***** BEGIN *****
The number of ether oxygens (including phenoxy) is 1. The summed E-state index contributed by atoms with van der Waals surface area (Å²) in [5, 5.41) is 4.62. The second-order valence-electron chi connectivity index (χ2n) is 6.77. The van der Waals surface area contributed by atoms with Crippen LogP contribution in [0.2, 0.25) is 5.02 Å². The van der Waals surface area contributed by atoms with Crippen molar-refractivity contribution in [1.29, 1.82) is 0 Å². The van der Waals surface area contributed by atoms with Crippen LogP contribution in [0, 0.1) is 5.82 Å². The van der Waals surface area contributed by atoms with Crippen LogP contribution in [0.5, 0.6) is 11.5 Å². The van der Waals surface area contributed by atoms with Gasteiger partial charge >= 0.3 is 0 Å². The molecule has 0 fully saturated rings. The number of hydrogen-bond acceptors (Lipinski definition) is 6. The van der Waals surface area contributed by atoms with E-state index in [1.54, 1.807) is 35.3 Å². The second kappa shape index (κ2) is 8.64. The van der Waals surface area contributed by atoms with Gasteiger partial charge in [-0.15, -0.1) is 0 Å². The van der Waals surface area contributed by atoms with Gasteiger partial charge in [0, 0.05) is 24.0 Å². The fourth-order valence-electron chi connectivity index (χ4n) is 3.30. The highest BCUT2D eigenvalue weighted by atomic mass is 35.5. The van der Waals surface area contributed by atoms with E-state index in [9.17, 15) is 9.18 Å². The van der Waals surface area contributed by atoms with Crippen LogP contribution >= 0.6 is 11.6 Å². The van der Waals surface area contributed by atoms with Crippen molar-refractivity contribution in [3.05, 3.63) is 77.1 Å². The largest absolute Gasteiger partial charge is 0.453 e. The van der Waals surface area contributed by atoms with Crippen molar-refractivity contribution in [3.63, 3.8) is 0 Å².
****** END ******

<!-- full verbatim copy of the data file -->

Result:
The number of ether oxygens (including phenoxy) is 1. The summed E-state index contributed by atoms with van der Waals surface area (Å²) in [5, 5.41) is 4.62. The second-order valence-electron chi connectivity index (χ2n) is 6.77. The van der Waals surface area contributed by atoms with Crippen LogP contribution in [0.2, 0.25) is 5.02 Å². The van der Waals surface area contributed by atoms with Crippen molar-refractivity contribution in [1.29, 1.82) is 0 Å². The van der Waals surface area contributed by atoms with Crippen LogP contribution in [0, 0.1) is 5.82 Å². The van der Waals surface area contributed by atoms with Crippen LogP contribution in [0.5, 0.6) is 11.5 Å². The van der Waals surface area contributed by atoms with Gasteiger partial charge >= 0.3 is 0 Å². The molecule has 0 fully saturated rings. The number of hydrogen-bond acceptors (Lipinski definition) is 6. The van der Waals surface area contributed by atoms with E-state index in [1.54, 1.807) is 35.3 Å². The second kappa shape index (κ2) is 8.64. The van der Waals surface area contributed by atoms with Gasteiger partial charge in [-0.15, -0.1) is 0 Å². The van der Waals surface area contributed by atoms with Gasteiger partial charge in [0, 0.05) is 24.0 Å². The fourth-order valence-electron chi connectivity index (χ4n) is 3.30. The highest BCUT2D eigenvalue weighted by atomic mass is 35.5. The van der Waals surface area contributed by atoms with E-state index in [9.17, 15) is 9.18 Å². The van der Waals surface area contributed by atoms with Crippen LogP contribution >= 0.6 is 11.6 Å². The van der Waals surface area contributed by atoms with Crippen molar-refractivity contribution in [3.05, 3.63) is 77.1 Å². The largest absolute Gasteiger partial charge is 0.453 e. The van der Waals surface area contributed by atoms with Crippen molar-refractivity contribution in [3.63, 3.8) is 0 Å².